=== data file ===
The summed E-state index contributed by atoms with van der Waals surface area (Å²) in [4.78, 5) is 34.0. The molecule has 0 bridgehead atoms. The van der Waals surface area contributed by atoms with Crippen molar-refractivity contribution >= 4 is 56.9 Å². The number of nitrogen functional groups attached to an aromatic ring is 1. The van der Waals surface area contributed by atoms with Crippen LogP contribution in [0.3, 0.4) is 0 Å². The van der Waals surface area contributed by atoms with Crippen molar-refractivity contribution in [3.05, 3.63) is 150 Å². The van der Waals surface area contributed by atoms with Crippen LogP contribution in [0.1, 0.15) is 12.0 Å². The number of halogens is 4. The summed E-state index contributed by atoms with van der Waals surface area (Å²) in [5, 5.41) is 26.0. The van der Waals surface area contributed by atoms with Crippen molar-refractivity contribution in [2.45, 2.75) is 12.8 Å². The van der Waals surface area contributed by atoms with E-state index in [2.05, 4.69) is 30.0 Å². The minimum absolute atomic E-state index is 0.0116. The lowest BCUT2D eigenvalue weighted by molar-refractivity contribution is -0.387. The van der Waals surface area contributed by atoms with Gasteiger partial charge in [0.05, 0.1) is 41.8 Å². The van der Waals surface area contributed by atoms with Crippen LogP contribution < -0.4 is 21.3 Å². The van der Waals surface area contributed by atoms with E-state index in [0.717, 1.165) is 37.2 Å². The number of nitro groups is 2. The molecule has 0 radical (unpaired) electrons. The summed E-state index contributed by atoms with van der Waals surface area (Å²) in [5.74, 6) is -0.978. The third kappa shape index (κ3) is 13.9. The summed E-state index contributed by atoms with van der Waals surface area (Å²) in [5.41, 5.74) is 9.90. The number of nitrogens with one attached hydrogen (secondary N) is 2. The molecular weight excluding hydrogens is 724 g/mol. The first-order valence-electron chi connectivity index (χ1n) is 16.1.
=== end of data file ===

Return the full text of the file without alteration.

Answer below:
The summed E-state index contributed by atoms with van der Waals surface area (Å²) in [4.78, 5) is 34.0. The molecule has 0 bridgehead atoms. The van der Waals surface area contributed by atoms with Crippen molar-refractivity contribution >= 4 is 56.9 Å². The number of nitrogen functional groups attached to an aromatic ring is 1. The van der Waals surface area contributed by atoms with Crippen LogP contribution in [0.3, 0.4) is 0 Å². The van der Waals surface area contributed by atoms with Crippen molar-refractivity contribution in [3.05, 3.63) is 150 Å². The van der Waals surface area contributed by atoms with Crippen LogP contribution in [0.1, 0.15) is 12.0 Å². The number of halogens is 4. The summed E-state index contributed by atoms with van der Waals surface area (Å²) in [5, 5.41) is 26.0. The van der Waals surface area contributed by atoms with Crippen molar-refractivity contribution in [2.45, 2.75) is 12.8 Å². The van der Waals surface area contributed by atoms with E-state index in [2.05, 4.69) is 30.0 Å². The minimum absolute atomic E-state index is 0.0116. The lowest BCUT2D eigenvalue weighted by molar-refractivity contribution is -0.387. The van der Waals surface area contributed by atoms with Gasteiger partial charge in [0.05, 0.1) is 41.8 Å². The van der Waals surface area contributed by atoms with Crippen LogP contribution < -0.4 is 21.3 Å². The van der Waals surface area contributed by atoms with E-state index in [0.717, 1.165) is 37.2 Å². The number of nitro groups is 2. The molecule has 0 radical (unpaired) electrons. The summed E-state index contributed by atoms with van der Waals surface area (Å²) in [5.74, 6) is -0.978. The third kappa shape index (κ3) is 13.9. The summed E-state index contributed by atoms with van der Waals surface area (Å²) in [5.41, 5.74) is 9.90. The number of nitrogens with one attached hydrogen (secondary N) is 2. The molecular weight excluding hydrogens is 724 g/mol. The first-order valence-electron chi connectivity index (χ1n) is 16.1.